‘…ohhhhh that is EPIC!’
EPIC. The word of the moment?! A buzz word for images that inspire and provide a certain ‘wanderlust’ to the viewer. It is also the word most often used when I am contacted by prospective clients for a ‘People in Landscapes’ portrait shoot.
‘I’d love you to take an EPIC portrait of me… can you do that?’
Yes, of course I can…. if I was a magician and a mind reader! However, I am merely a portrait photographer and there are a couple of factors that need consideration before I achieve ‘Epic’… and there is planning. Epic needs planning and if you want it, you need to be able to work with your landscape portrait photographer to ensure that you have the best chance of achieving the epic you think you want. And yes, I say chance…. because that is also a factor!
Firstly, there is COMMUNICATION…
I recently asked a prospective client what type of images they were wanting, to which they replied… ‘Oh just something spiritual in the wilderness?’ Okay, spiritual is good, but perhaps you can show me examples of what ‘spiritual’ actually means to you? Are you envisaging standing on your head in a meditative state while the waves crash on a beach or maybe you are using the word loosely to encompass a ball gown and a crystal ball in a graveyard? Then again, what is ‘wilderness’ to you? Are you wanting me to choose a landscape, stick a pin in the magical highland map or is perhaps, wilderness a state of your mind?
So.. before ‘epic’ is flippantly enquired upon, you first need to know what it means to you; don’t rely on a hapless photographer to ‘wing it’, give them a clue to translate, a theme of what you want them to conjure with and then communicate it to your landscape portrait photographer… !
‘I would like some engagement photo’s in the romantic highlands of Scotland’.
Brilliant! I can begin to understand the brief; I know what the photos are for, have an idea of location and can begin to consider what attire to suggest. Unless of course, you have a neoprene fetish and want to be stood in wetsuits in a loch… which is great… and could be equally as epic, but really needs to be communicated at the point of enquiry, to narrow down such individual preferences and eliminate potential embarrassment at a later stage.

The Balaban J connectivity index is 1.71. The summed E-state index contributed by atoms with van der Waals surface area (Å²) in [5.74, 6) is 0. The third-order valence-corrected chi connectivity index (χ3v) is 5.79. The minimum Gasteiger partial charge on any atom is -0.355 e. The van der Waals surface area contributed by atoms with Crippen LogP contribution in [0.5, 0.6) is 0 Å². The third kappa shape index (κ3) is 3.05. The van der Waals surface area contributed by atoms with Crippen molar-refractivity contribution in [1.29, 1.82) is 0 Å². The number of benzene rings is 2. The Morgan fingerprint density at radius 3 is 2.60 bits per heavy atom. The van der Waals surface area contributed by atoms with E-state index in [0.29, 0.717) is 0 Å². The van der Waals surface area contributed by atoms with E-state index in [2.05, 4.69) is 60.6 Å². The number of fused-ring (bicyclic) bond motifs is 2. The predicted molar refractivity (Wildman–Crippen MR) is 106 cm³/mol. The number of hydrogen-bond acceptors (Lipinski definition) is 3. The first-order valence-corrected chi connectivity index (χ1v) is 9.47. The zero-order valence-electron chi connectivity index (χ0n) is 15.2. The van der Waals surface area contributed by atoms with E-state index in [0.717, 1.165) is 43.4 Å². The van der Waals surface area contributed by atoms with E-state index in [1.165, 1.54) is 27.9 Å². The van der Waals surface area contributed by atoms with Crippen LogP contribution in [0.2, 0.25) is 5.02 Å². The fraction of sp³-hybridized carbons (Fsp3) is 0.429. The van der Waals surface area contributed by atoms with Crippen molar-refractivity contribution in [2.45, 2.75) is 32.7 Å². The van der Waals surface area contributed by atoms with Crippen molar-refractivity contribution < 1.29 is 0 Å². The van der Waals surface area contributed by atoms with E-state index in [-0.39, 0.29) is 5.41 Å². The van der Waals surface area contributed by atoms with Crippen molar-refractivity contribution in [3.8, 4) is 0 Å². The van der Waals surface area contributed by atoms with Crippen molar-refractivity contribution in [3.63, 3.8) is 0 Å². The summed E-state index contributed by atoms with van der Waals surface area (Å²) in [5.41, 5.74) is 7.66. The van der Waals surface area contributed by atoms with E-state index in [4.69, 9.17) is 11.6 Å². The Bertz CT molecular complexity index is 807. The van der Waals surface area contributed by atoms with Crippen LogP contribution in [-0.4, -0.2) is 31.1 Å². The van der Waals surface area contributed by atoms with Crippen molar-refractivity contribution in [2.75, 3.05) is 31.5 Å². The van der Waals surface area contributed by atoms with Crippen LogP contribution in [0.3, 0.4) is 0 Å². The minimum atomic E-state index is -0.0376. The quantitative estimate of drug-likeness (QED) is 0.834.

I like to tell a story, to convey an emotion through a photograph. Theme is important, so it would help the landscape portrait photographer to have an idea of the mood that you want to portray. For example, do you want the final images to adorn the walls of your home? Are they to be publicly exhibited over social media as the story of a holiday or are they for a book of keepsake memories? Do you want these personal images to look dramatic… after all, you are asking me to take your portrait!?
Once a theme has been considered, props could be required… a lamp, a cane or maybe a favourite sword. Your landscape portrait photographer can help you with this and most carry emergency items for such occasions, not just to entertain the children! Like most people, being in front of the camera can make you feel self conscious. A prop could be a helpful distraction to give you a purpose and reduces the tension. Even if you are surrounded by onlooking Rabbies tourists.. feeling ridiculous in a period dress; that added bouquet of flowers, walking stick or briefcase will give you comfort and something to cling to…. for dear life perhaps!?